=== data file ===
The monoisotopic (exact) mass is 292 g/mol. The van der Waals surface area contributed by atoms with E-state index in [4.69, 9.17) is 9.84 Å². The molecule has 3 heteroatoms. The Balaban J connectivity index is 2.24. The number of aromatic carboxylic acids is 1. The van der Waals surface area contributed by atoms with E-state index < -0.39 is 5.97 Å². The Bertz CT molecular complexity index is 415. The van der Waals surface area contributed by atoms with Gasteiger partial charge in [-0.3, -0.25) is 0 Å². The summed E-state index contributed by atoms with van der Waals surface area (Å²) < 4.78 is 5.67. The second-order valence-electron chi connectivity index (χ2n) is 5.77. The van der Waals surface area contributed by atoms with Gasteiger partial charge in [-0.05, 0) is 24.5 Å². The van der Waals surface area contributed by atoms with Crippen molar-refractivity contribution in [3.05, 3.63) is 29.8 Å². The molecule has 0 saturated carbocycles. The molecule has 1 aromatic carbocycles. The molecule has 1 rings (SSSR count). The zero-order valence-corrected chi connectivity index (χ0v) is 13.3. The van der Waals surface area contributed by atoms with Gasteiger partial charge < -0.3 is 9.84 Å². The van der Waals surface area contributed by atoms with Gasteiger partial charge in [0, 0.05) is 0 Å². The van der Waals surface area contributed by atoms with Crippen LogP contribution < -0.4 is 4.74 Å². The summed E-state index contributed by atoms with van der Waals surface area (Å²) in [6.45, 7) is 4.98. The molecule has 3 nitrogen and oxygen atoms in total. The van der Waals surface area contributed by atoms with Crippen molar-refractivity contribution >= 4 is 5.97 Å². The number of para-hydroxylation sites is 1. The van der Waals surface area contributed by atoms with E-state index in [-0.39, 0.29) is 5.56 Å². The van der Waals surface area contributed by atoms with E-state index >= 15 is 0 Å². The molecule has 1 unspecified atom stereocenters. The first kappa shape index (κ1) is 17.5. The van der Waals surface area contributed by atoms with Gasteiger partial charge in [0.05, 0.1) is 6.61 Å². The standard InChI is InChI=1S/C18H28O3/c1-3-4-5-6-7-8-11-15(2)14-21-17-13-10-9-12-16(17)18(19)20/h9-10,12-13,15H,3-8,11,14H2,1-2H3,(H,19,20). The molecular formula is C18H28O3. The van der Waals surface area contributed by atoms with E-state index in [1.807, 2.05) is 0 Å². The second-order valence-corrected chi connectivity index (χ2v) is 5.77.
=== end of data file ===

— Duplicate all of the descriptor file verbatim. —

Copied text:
The monoisotopic (exact) mass is 292 g/mol. The van der Waals surface area contributed by atoms with E-state index in [4.69, 9.17) is 9.84 Å². The molecule has 3 heteroatoms. The Balaban J connectivity index is 2.24. The number of aromatic carboxylic acids is 1. The van der Waals surface area contributed by atoms with E-state index < -0.39 is 5.97 Å². The Bertz CT molecular complexity index is 415. The van der Waals surface area contributed by atoms with Gasteiger partial charge in [-0.3, -0.25) is 0 Å². The summed E-state index contributed by atoms with van der Waals surface area (Å²) < 4.78 is 5.67. The second-order valence-electron chi connectivity index (χ2n) is 5.77. The van der Waals surface area contributed by atoms with Gasteiger partial charge in [-0.05, 0) is 24.5 Å². The van der Waals surface area contributed by atoms with Crippen molar-refractivity contribution in [3.05, 3.63) is 29.8 Å². The molecule has 0 saturated carbocycles. The molecule has 1 aromatic carbocycles. The molecule has 1 rings (SSSR count). The zero-order valence-corrected chi connectivity index (χ0v) is 13.3. The van der Waals surface area contributed by atoms with Gasteiger partial charge < -0.3 is 9.84 Å². The van der Waals surface area contributed by atoms with Gasteiger partial charge in [0, 0.05) is 0 Å². The van der Waals surface area contributed by atoms with Crippen LogP contribution < -0.4 is 4.74 Å². The summed E-state index contributed by atoms with van der Waals surface area (Å²) in [6.45, 7) is 4.98. The molecule has 3 nitrogen and oxygen atoms in total. The van der Waals surface area contributed by atoms with Crippen molar-refractivity contribution >= 4 is 5.97 Å². The number of para-hydroxylation sites is 1. The van der Waals surface area contributed by atoms with E-state index in [-0.39, 0.29) is 5.56 Å². The van der Waals surface area contributed by atoms with E-state index >= 15 is 0 Å². The molecule has 1 unspecified atom stereocenters. The first kappa shape index (κ1) is 17.5. The van der Waals surface area contributed by atoms with Gasteiger partial charge in [0.05, 0.1) is 6.61 Å². The standard InChI is InChI=1S/C18H28O3/c1-3-4-5-6-7-8-11-15(2)14-21-17-13-10-9-12-16(17)18(19)20/h9-10,12-13,15H,3-8,11,14H2,1-2H3,(H,19,20). The molecular formula is C18H28O3. The van der Waals surface area contributed by atoms with E-state index in [1.807, 2.05) is 0 Å². The second-order valence-corrected chi connectivity index (χ2v) is 5.77.